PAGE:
More on Westboro

If you can find a remotely credible source that credits Westboro Baptist Church with even a hundred members, you’re a more energetic or skilled researcher than I am.  When Pastor Phelps describes his congregation as family, he’s not really stretching the truth.

The lawyer arguing before the Supreme Court, Margie Phelps, is Fred’s daughter, hardly a hired gun.  Indeed, she’s been an active contributor at a large number of the Westboro protests against sin.  (In most movements I know about, there’s a sharper division of labor between advocates in the courts and activists in the streets.)

Either Phelps would readily describe their views as well outside the mainstream of American life, shared by very few Americans.  (Don’t take my word for it; read an interview with Margie.)

No doubt, it’s not hard to find sin in America (although we often differ on definitions: splitting infinitives?  cheese with seafood?).  Westboro protests at servicemen’s funerals, the Holocaust museum, and Catholic colleges–among other sites, not because they are the most sinful, but because they will be the most visible.

Dahlia Lithwick offers an analysis of the court case at Slate.  She says constitutional law on these matters is unambiguous (the first amendment protects hateful speech), and wonders why the Court took the case.  She speculates the some of the justices wanted to condemn the protesters.

So, in comments, Lukas asks whether disruption really works?  Would you know about the Westboro church without it?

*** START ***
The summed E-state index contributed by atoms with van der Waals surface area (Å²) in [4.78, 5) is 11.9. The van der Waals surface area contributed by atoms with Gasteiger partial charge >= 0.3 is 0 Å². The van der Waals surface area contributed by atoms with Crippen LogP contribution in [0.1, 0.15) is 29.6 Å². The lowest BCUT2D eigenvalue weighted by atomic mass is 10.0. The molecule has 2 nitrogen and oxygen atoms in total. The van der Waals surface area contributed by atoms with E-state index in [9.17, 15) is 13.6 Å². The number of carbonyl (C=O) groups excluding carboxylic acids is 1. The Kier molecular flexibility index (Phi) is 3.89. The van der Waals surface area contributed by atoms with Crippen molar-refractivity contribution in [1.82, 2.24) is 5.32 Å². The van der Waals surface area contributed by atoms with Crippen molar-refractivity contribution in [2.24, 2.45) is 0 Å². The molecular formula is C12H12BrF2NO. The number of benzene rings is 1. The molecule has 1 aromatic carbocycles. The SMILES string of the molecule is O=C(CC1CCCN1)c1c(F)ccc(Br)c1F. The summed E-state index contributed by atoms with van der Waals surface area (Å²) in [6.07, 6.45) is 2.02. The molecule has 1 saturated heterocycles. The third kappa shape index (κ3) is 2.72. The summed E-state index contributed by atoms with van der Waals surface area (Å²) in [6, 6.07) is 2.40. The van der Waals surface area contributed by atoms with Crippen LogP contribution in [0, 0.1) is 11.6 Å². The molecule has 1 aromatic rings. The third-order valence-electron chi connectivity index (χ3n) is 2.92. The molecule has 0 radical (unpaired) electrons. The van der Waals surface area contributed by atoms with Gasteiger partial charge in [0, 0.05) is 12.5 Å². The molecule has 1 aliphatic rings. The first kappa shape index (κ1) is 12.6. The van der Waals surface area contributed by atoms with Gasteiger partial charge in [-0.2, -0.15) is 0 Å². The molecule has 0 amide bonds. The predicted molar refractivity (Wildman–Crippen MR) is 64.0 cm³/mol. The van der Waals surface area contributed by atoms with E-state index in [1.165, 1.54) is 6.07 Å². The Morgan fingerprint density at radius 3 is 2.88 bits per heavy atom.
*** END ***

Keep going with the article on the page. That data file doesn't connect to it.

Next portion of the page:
Maryann Barakso wonders whether there is any long-lasting benefits for the crusaders against sin.  Certainly, the Westboro campaigns probably don’t help the cause of a much larger number of people who advance a fundamentalist interpretation of the Bible.  They’re not the people you want carrying your cause.

Deana Rohlinger offers another answer: witnessing and facing opposition and confrontation is a testing by fire that solidifies the faith of the few, their identities as Westboro fundamentalists, and their commitment to the cause.

Note that other marginal causes employ similar tactics. Here are a couple of examples from the acolytes of Lyndon Larouche.

Such efforts aren’t about convincing people of the merits of your claim.  Rather, it’s about getting attention through/and provoking confrontation.

About David S. Meyer

Author and professor of Sociology and Political Science at the University of California, Irvine
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2 Responses to More on Westboro

  1. John Seery says:

    Here’s another article that cries out for David S. Meyer’s expert analysis:

  2. Pingback: The Phelps Family and the Supreme Court | Politics Outdoors

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